worldliness has enveloped it until it was well nigh 
useless as a beacon to the inquiring soul, but again 
it brightened and flashed its hopeful radiance into 
the gloom of despairing souls. 


More than twenty years ago meetings were held 
at the " Huntsville Emporium." This had formerly 
been occupied for a store. It formed a plain, com- 
fortable lecture room, and the good spirit glowed 
as gratefully in the hearts of those who worshipped 
there, as among those who bowed around gilded 
altars and chanted their anthems beneath the 
gothic arches of a grand cathedral. 

In 1847 a church was organized. It was called 
the "Methodist Episcopal Church of Laurel Hill." 
Aided by the liberal donations of George W. 
Marsh; Esq., a neat Chapel was erected and dedi- 
cated in 1848. The sermon at the dedication was 
preached by Eev. Charles Macready, of the New- 
England Conference. The Rev. Cowen, a 

local preacher of the M. E. Church, officiated here 
for the first year after the organization. 

Since that date the following appointments have 
been made by the Providence Conference : 
April, 1848, Rev. James Weeks, resident, 1 year. 
" 1849, " Geo. Burnham, " 2 " 

" 1851, " G. W. Wooding, " 2 " 
" 1853, " E. A. Lyon, " 2 " 

" 1855, " Chas. Hammond, " 1 " 

Their present Pastor is Rev. Samuel Fox. 
When Mr. Wooding closed his labors, the mem- 
bers of the Church were 56, on probation 70. 
During the administration of Mr. Lyon there was 
quite a revival. During Mr. Hammond's mission 


was a season of einbarassment and depression. 
Their Pastor was of feeble health, some of the 
mills in the vicinity had suspended operations, and 
a number of their working members removed to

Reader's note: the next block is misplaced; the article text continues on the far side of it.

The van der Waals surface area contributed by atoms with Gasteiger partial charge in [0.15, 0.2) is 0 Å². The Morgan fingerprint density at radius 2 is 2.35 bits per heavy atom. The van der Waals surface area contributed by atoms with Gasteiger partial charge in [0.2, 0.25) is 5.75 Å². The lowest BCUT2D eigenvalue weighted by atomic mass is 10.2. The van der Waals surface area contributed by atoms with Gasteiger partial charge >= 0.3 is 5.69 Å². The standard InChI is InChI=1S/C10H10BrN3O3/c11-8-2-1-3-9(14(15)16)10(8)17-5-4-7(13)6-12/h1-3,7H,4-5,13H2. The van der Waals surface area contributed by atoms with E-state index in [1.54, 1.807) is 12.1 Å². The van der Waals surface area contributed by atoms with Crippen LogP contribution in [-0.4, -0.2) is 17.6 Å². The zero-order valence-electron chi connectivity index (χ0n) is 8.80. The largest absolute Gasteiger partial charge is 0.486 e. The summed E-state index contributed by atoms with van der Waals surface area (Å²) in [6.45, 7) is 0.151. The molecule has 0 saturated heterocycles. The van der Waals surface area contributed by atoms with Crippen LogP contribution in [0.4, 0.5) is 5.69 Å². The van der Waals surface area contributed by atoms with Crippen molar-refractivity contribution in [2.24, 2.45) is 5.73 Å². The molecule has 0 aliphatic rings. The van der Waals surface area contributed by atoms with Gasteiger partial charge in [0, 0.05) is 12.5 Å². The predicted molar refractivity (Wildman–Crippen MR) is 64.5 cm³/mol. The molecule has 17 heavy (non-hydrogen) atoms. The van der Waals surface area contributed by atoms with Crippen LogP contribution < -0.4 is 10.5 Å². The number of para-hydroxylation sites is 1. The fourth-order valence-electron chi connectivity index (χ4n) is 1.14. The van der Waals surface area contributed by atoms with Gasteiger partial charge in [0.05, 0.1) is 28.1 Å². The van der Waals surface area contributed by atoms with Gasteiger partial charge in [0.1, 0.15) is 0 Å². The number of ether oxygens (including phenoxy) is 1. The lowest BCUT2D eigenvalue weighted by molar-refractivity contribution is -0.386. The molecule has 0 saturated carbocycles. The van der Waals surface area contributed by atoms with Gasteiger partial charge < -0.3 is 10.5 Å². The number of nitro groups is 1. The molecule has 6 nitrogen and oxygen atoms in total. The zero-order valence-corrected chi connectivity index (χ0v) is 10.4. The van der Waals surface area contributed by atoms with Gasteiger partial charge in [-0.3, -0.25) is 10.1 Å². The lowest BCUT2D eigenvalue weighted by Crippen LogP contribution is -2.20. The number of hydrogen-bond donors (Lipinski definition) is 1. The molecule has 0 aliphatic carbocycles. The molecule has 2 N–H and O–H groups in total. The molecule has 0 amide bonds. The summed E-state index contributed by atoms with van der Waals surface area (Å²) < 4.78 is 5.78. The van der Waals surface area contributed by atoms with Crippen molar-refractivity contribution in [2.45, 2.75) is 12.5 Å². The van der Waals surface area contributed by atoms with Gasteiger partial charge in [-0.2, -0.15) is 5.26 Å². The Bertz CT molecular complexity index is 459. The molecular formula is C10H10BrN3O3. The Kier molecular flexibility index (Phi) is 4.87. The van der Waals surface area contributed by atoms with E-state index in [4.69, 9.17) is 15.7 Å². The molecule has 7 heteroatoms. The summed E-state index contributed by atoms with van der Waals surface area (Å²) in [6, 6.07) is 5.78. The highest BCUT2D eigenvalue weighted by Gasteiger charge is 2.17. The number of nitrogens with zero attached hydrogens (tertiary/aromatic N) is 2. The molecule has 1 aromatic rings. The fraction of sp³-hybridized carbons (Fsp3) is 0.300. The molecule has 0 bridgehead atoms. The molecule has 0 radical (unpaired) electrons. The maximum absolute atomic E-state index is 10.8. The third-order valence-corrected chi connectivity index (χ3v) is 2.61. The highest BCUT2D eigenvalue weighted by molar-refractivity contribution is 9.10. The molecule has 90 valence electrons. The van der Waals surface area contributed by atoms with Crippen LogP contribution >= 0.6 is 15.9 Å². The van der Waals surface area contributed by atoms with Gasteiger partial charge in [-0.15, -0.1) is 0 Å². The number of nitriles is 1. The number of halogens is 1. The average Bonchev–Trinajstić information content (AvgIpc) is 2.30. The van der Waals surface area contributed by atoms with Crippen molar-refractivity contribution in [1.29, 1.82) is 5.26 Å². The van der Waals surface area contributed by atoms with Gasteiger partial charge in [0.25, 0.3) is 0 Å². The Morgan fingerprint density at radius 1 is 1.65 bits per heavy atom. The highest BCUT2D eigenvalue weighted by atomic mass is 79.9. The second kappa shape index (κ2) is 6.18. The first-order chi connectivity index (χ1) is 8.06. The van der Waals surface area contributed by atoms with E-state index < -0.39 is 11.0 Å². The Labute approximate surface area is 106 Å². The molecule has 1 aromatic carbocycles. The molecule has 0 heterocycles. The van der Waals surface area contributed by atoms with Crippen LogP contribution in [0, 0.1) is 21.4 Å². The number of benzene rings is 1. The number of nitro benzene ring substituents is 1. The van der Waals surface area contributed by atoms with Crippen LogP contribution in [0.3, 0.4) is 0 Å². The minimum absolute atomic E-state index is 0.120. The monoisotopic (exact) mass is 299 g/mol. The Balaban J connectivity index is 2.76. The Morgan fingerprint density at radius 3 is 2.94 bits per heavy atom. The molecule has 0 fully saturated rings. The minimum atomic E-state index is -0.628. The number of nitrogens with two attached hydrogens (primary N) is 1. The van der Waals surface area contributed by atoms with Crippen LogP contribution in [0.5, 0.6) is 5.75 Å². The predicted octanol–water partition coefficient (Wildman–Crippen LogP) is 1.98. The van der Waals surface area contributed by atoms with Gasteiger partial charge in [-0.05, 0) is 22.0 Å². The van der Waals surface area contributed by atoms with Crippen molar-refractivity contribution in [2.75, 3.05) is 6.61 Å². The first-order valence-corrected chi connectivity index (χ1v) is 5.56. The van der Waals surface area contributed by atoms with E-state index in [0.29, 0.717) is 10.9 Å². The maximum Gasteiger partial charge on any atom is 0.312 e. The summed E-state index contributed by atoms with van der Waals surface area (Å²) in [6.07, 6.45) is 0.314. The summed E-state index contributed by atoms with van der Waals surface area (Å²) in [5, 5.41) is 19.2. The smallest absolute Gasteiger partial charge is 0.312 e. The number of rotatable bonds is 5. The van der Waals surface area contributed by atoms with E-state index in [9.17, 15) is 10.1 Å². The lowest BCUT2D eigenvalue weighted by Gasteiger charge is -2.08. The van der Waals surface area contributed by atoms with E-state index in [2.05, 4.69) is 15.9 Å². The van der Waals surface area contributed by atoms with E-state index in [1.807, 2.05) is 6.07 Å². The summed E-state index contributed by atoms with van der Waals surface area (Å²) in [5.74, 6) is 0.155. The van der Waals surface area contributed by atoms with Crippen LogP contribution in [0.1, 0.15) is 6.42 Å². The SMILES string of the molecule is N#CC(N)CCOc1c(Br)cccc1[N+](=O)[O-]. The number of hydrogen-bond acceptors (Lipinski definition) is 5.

other villages. At the close of the Conference 
year the members in Church were 62, with 23 on 

The Methodists have a neat chapel. It is beau- 
tifully located. There are few more pleasant land- 
scapes in Burrillville, than a view from this point, 
of the placid valley, through which Clear River 
sends its line of light. 

Like " the changing spirit's rise and fall " in the 
experience of the individual Christian, the Society 
at Laurel Hill has had its variable history. Long 
may that small band endure, and the victor's palm 
reward their self-denying labors. 

Until 1851 the people of Burrillville had never 
seen the solemn and impressive service of the 
Church of England. Li the Spring of that year, 
the Eev. J. II. Eames, commenced religious services 
at Mapleville according to the rites of the Protes- 
tant Episcopal Church. These meetings were con- 
tinued for two years and were well attended. 

For nearly two years Mr. E. was making the 
tour of Europe and wandering among the ruins of 
Egypt and the Holy Laud. The meetings were dis- 
continued during his absence, but on his return in 
the Autumn of 1 854, he recommenced services at 


Harrisville, and soon after removed to tlie Old 
Meeting House, where they are regularly held at 
present. Sunday Schools and Bible Classes have 
been connected with all the services. 

Upon Mr. Eames' return from the East, he pub- 
lished an account of his travels in a neat volume, 
and shortly after his accomplished wife, who had 
accompanied him gave us another. These were 
read with interest by their parishioners, and in 
connection with several courses of lectures upon 
the same topics, constitute the most liberal tribute